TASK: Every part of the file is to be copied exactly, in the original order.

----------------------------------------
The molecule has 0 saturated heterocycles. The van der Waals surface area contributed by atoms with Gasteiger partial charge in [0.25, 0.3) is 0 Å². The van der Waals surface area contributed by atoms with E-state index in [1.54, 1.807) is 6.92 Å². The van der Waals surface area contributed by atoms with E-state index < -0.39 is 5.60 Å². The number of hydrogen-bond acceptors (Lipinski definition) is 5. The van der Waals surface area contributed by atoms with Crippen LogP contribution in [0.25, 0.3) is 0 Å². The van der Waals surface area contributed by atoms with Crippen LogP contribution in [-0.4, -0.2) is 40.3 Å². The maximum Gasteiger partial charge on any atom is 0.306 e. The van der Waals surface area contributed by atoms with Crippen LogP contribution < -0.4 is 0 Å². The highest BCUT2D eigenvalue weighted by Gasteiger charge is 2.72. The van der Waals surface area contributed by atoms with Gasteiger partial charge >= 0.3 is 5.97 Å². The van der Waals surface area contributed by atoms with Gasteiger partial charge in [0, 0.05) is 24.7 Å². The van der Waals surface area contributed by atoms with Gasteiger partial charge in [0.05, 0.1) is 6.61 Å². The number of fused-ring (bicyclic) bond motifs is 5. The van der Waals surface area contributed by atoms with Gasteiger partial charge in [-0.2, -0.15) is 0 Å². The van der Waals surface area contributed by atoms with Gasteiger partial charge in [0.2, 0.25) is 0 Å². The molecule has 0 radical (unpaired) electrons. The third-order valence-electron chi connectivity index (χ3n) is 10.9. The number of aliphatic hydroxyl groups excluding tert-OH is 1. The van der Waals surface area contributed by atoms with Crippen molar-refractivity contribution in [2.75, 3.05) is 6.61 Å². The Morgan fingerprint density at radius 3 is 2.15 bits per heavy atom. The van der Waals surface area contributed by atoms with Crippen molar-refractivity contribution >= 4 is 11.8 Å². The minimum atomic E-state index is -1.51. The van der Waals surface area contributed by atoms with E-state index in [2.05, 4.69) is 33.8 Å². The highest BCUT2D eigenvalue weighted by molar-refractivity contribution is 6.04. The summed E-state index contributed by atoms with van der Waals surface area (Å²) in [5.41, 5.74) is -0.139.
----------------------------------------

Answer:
The molecule has 0 saturated heterocycles. The van der Waals surface area contributed by atoms with Gasteiger partial charge in [0.25, 0.3) is 0 Å². The van der Waals surface area contributed by atoms with E-state index in [1.54, 1.807) is 6.92 Å². The van der Waals surface area contributed by atoms with E-state index < -0.39 is 5.60 Å². The number of hydrogen-bond acceptors (Lipinski definition) is 5. The van der Waals surface area contributed by atoms with Crippen LogP contribution in [0.25, 0.3) is 0 Å². The van der Waals surface area contributed by atoms with Crippen LogP contribution in [-0.4, -0.2) is 40.3 Å². The maximum Gasteiger partial charge on any atom is 0.306 e. The van der Waals surface area contributed by atoms with Crippen LogP contribution < -0.4 is 0 Å². The highest BCUT2D eigenvalue weighted by Gasteiger charge is 2.72. The van der Waals surface area contributed by atoms with Gasteiger partial charge >= 0.3 is 5.97 Å². The van der Waals surface area contributed by atoms with Gasteiger partial charge in [0, 0.05) is 24.7 Å². The van der Waals surface area contributed by atoms with Gasteiger partial charge in [0.05, 0.1) is 6.61 Å². The number of fused-ring (bicyclic) bond motifs is 5. The van der Waals surface area contributed by atoms with Gasteiger partial charge in [-0.2, -0.15) is 0 Å². The van der Waals surface area contributed by atoms with Gasteiger partial charge in [0.2, 0.25) is 0 Å². The molecule has 0 radical (unpaired) electrons. The third-order valence-electron chi connectivity index (χ3n) is 10.9. The number of aliphatic hydroxyl groups excluding tert-OH is 1. The van der Waals surface area contributed by atoms with Crippen molar-refractivity contribution in [2.75, 3.05) is 6.61 Å². The Morgan fingerprint density at radius 3 is 2.15 bits per heavy atom. The van der Waals surface area contributed by atoms with Crippen molar-refractivity contribution >= 4 is 11.8 Å². The minimum atomic E-state index is -1.51. The van der Waals surface area contributed by atoms with E-state index in [2.05, 4.69) is 33.8 Å². The highest BCUT2D eigenvalue weighted by molar-refractivity contribution is 6.04. The summed E-state index contributed by atoms with van der Waals surface area (Å²) in [5.41, 5.74) is -0.139.